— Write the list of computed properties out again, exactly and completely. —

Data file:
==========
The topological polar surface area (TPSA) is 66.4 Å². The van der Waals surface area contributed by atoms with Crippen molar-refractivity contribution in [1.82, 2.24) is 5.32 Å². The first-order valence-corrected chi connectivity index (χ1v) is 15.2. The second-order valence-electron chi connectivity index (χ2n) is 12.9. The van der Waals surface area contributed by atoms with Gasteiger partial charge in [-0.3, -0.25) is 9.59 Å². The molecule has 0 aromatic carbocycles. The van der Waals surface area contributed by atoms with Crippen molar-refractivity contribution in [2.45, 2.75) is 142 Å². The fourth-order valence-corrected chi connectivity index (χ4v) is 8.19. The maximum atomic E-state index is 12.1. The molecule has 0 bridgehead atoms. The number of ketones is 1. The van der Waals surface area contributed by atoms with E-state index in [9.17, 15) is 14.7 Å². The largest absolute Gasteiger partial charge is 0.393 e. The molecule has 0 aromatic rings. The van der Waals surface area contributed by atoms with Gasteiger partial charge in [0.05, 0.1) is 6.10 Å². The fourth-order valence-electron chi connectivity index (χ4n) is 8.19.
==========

The topological polar surface area (TPSA) is 66.4 Å². The van der Waals surface area contributed by atoms with Crippen molar-refractivity contribution in [1.82, 2.24) is 5.32 Å². The first-order valence-corrected chi connectivity index (χ1v) is 15.2. The second-order valence-electron chi connectivity index (χ2n) is 12.9. The van der Waals surface area contributed by atoms with Gasteiger partial charge in [-0.3, -0.25) is 9.59 Å². The molecule has 0 aromatic carbocycles. The van der Waals surface area contributed by atoms with Crippen molar-refractivity contribution in [2.45, 2.75) is 142 Å². The fourth-order valence-corrected chi connectivity index (χ4v) is 8.19. The maximum atomic E-state index is 12.1. The molecule has 0 bridgehead atoms. The number of ketones is 1. The van der Waals surface area contributed by atoms with E-state index in [9.17, 15) is 14.7 Å². The largest absolute Gasteiger partial charge is 0.393 e. The molecule has 0 aromatic rings. The van der Waals surface area contributed by atoms with Gasteiger partial charge in [0.05, 0.1) is 6.10 Å². The fourth-order valence-electron chi connectivity index (χ4n) is 8.19.